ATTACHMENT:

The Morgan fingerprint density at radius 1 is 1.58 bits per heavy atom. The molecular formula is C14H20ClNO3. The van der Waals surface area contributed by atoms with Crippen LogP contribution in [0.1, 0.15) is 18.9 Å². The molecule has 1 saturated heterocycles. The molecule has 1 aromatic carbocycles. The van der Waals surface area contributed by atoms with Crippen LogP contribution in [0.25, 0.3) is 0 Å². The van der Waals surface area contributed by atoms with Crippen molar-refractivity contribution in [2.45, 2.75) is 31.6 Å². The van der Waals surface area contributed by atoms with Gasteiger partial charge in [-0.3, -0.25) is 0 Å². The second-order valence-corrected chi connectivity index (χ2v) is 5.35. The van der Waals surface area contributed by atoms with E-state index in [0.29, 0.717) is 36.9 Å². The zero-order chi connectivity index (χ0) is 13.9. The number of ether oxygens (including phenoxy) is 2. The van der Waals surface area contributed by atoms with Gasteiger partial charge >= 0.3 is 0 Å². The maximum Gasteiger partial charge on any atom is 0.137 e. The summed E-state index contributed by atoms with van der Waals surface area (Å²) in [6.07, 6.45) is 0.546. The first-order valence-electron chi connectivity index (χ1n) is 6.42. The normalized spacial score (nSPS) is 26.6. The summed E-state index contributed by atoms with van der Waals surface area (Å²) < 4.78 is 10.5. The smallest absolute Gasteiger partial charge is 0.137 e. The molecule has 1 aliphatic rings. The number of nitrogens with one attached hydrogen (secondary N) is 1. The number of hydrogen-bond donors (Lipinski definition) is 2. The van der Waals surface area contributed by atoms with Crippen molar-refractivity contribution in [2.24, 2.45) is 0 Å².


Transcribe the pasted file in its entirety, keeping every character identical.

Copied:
The Morgan fingerprint density at radius 1 is 1.58 bits per heavy atom. The molecular formula is C14H20ClNO3. The van der Waals surface area contributed by atoms with Crippen LogP contribution in [0.1, 0.15) is 18.9 Å². The molecule has 1 saturated heterocycles. The molecule has 1 aromatic carbocycles. The van der Waals surface area contributed by atoms with Crippen LogP contribution in [0.25, 0.3) is 0 Å². The van der Waals surface area contributed by atoms with Crippen molar-refractivity contribution in [2.45, 2.75) is 31.6 Å². The van der Waals surface area contributed by atoms with Gasteiger partial charge in [-0.3, -0.25) is 0 Å². The second-order valence-corrected chi connectivity index (χ2v) is 5.35. The van der Waals surface area contributed by atoms with E-state index in [0.29, 0.717) is 36.9 Å². The zero-order chi connectivity index (χ0) is 13.9. The number of ether oxygens (including phenoxy) is 2. The van der Waals surface area contributed by atoms with Gasteiger partial charge >= 0.3 is 0 Å². The maximum Gasteiger partial charge on any atom is 0.137 e. The summed E-state index contributed by atoms with van der Waals surface area (Å²) in [6.07, 6.45) is 0.546. The first-order valence-electron chi connectivity index (χ1n) is 6.42. The normalized spacial score (nSPS) is 26.6. The summed E-state index contributed by atoms with van der Waals surface area (Å²) < 4.78 is 10.5. The smallest absolute Gasteiger partial charge is 0.137 e. The molecule has 1 aliphatic rings. The number of nitrogens with one attached hydrogen (secondary N) is 1. The number of hydrogen-bond donors (Lipinski definition) is 2. The van der Waals surface area contributed by atoms with Crippen molar-refractivity contribution in [2.24, 2.45) is 0 Å².